Great Dog Food for Diabetic Dogs

Macronutrients (Dry-Matter Basis):

  • 45.45% Protein
  • 31.82% Fat
  • 9% Carbs

This food is near-perfect for a dog with diabetes. It contains turkey, turkey broth, and turkey liver as the first three ingredients. Turkey is an excellent protein source to choose for your dog. It is not linked to any diseases and does not cause allergic reactions very often. The addition of turkey broth as the second ingredient helps drive up the amount of protein and adds some extra flavor to the wet food as well.

Peas and sweet potatoes are both included in the first five ingredients. Both of these veggies have been linked to heart problems in dogs. However, Nulo has never been connected to a case of heart disease in dogs, so we are still confident recommending this food to our readers.

The macronutrient breakdown of this food is excellent. It is very close to what dogs would eat naturally in the wild. Carbs are very low at only 9%, which is also great for diabetic dogs. Carbs break down into sugar and raise a dog’s glycemic levels. Because we want to avoid this, choosing this food with an extremely low carb content can be extremely helpful. The contents of this food are also low glycemic, which means that the odds of your pooch’s blood glucose levels rising are very low.  

Also Great

Dave’s Pet Food 95% Premium Chicken & Chicken Liver Canned Dog Food

  • Mostly chicken
  • Low calorie to help with weight maintenance
  • Pea-free

Doggypedia rating: 5/5

First 5 Ingredients: Chicken, Water Sufficient For Processing, Chicken Liver, Guar Gum, Potassium Chloride.

 

Macronutrients (Dry-Matter Basis):

  • 43.18% Protein
  • 27.27% Fat
  • 15.91% Carbs

This canned food is pretty much just made out of meat. It contains chicken as the first ingredient, and then water and chicken liver. The rest is mostly supplements, which are essential for a complete diet. Because of the lack of grains or vegetables, this food is a suitable choice for many dogs with diabetes. This food includes nearly 95% chicken, excluding the added water.

Furthermore, this food has fewer calories in it than most. This can help your canine with weight loss, which can affect diabetes. If your pooch is a good weight but has trouble staying an appropriate size, this food may also help keep them in a proper range.

Because this food relies mostly on chicken, the protein content is very high. Fat content is at a moderate amount, while carbs are low at only 15.91%. These proportions are suitable for all dogs and especially helpful to those with diabetes.

Also Great

Tiki Dog Lahaina Luau Succulent Chicken On Brown Rice With Crab Canned Dog Food

  • Pea-Free
  • Very high in protein
  • Low glycemic for lower glucose levels

Doggypedia rating: 5/5

First 5 Ingredients: Crab Consommé, Chicken Breast, Brown Rice, Sweet Potatoes, Crab.

 

Macronutrients (Dry-Matter Basis):

  • 68.18% Protein
  • 13.18% Fat
  • 5% Carbs

Best low glycemic Food with High Protein

This premium food contains crab and chicken breast as the first two ingredients. Chicken is a decent protein source; through, we have less information about crab due to its rarity in food. Both of these ingredients are high-quality and human-grade.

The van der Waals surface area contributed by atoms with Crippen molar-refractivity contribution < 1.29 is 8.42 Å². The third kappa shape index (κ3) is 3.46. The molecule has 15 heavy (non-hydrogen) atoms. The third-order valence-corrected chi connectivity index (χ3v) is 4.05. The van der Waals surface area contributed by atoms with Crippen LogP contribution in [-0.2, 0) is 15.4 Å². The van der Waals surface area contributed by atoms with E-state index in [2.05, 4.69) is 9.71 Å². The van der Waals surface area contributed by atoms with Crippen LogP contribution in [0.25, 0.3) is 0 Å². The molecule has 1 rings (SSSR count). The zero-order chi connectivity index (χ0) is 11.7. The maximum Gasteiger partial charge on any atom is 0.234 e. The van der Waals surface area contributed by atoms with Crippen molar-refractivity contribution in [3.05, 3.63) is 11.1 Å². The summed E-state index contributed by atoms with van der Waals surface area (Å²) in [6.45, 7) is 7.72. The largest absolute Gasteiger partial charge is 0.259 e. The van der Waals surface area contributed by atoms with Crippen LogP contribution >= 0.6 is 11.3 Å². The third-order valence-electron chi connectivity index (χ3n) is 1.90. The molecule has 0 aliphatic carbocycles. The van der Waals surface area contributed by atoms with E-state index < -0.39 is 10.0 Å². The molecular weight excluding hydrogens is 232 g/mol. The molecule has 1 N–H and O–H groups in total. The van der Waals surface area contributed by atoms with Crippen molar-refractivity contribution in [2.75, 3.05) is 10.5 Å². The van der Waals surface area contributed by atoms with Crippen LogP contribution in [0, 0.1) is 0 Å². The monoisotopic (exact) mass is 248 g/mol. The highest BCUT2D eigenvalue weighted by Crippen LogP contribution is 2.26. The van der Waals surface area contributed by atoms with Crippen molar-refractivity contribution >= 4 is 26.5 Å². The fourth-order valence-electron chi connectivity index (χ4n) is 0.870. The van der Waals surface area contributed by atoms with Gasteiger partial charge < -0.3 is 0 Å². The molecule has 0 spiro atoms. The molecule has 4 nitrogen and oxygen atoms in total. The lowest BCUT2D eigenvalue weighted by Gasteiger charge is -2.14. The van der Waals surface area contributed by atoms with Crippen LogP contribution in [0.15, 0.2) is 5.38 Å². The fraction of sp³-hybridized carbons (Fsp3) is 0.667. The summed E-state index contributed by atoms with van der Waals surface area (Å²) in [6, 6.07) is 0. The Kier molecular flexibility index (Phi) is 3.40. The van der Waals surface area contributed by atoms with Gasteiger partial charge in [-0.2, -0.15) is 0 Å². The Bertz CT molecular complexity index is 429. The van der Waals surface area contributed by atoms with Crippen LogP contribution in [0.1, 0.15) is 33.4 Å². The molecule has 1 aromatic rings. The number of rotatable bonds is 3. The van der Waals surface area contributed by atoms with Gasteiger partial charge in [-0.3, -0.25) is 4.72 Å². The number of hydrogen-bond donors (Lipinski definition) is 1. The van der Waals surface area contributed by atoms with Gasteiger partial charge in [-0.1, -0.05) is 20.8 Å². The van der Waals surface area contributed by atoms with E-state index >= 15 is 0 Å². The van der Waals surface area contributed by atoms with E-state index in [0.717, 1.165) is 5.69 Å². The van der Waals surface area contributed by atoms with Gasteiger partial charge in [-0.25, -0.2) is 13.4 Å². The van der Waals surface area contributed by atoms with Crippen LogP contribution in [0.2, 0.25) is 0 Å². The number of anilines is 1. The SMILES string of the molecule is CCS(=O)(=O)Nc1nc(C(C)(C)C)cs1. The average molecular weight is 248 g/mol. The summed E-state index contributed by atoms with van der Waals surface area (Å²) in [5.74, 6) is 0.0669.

Brown rice and sweet potatoes round out the ingredient list. Brown rice isn’t excellent for diabetic dogs, but the fact that it is a whole grain product means that it is better than other grain options. Sweet potatoes are nutritious but have been connected with some instances of heart disease.

The macronutrient breakdown of this product is terrific. Protein is very high at 68.18%, while carbs are down to 5%. This is very similar to what dogs eat in the wild and is a fitting choice for any canine.

Read More Dog Food Reviews: Best Freeze Dried Dog Food or Best Beagle Dog Food

Diabetic Freeze-Dried Dog Food

Our Pick

Ziwi Peak Venison Air-Dried Dog Food

  • Contains nearly all meat
  • Very low carbs
  • Pea and grain-free

Doggypedia rating: 5/5

First 5 Ingredients: Venison meat, Venison liver, Venison Tripe, Venison Heart, Venison Kidney.

 

Macronutrients (Dry-Matter Basis)

  • 52.33% Protein
  • 29.07% Fat
  • 9.3% Carbs

Best for Body Weight Management

This diabetic dog food is a little different from the others we’ve reviewed because it’s freeze-dried. It is also not labeled as low glycemic. However, the ingredients and macronutrients line up wonderfully with what research tells us a diabetic dog needs. The first six ingredients are from animals. The first five are venison, while the sixth one is a mussel. Besides that, the rest of the ingredients are mostly just supplements. The only real vegetable or grain included is kelp.

This high volume of animal protein is terrific for diabetic dogs for reasons we previously discussed. The high amount of animal products also increases the protein content – all the way up to 52.33%. Carbohydrates are very low because of this, as well. In all, this makes this food entirely fitting for most pets with canine diabetes, as well as an excellent option for other dogs as well. The macronutrient content is near perfect and is one of the best in any diabetic food we’ve seen.

The only real complaint we have about this product is that the primary meat source is venison. This isn’t the best meat source around, as it has been connected to some cases of heart disease in dogs. However, this food brand was not mentioned in these reports, so we feel it is safe to assume that this meat will not cause similar problems.

With that said, we do recommend switching your dog’s food out often so you can avoid diseases that are linked to a single ingredient. Having a rotation of two to three meals is generally a good idea. It helps your dog have a complete diet and keeps their life a little more interesting. 

What Type of Food Should Diabetic Dogs Eat?